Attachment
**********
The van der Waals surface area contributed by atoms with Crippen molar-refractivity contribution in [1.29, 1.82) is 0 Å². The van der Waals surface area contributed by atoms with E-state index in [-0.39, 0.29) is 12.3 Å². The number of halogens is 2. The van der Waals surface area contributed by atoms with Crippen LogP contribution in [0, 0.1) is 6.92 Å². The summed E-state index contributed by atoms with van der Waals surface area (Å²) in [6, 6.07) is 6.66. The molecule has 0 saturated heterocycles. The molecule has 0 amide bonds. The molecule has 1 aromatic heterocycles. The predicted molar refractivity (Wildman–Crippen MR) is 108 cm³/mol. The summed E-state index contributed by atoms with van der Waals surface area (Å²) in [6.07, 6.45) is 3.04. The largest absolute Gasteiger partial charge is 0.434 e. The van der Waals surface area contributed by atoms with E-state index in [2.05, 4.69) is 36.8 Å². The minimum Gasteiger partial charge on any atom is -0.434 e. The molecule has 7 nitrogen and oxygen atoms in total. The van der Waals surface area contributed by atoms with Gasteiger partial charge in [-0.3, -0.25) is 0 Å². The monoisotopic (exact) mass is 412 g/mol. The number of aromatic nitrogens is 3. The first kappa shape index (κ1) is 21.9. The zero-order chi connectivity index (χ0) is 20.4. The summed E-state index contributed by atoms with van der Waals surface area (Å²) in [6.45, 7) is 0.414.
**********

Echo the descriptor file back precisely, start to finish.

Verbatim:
The van der Waals surface area contributed by atoms with Crippen molar-refractivity contribution in [1.29, 1.82) is 0 Å². The van der Waals surface area contributed by atoms with E-state index in [-0.39, 0.29) is 12.3 Å². The number of halogens is 2. The van der Waals surface area contributed by atoms with Crippen LogP contribution in [0, 0.1) is 6.92 Å². The summed E-state index contributed by atoms with van der Waals surface area (Å²) in [6, 6.07) is 6.66. The molecule has 0 saturated heterocycles. The molecule has 0 amide bonds. The molecule has 1 aromatic heterocycles. The predicted molar refractivity (Wildman–Crippen MR) is 108 cm³/mol. The summed E-state index contributed by atoms with van der Waals surface area (Å²) in [6.07, 6.45) is 3.04. The largest absolute Gasteiger partial charge is 0.434 e. The van der Waals surface area contributed by atoms with E-state index in [2.05, 4.69) is 36.8 Å². The minimum Gasteiger partial charge on any atom is -0.434 e. The molecule has 7 nitrogen and oxygen atoms in total. The van der Waals surface area contributed by atoms with Gasteiger partial charge in [-0.3, -0.25) is 0 Å². The monoisotopic (exact) mass is 412 g/mol. The number of aromatic nitrogens is 3. The first kappa shape index (κ1) is 21.9. The zero-order chi connectivity index (χ0) is 20.4. The summed E-state index contributed by atoms with van der Waals surface area (Å²) in [6.45, 7) is 0.414.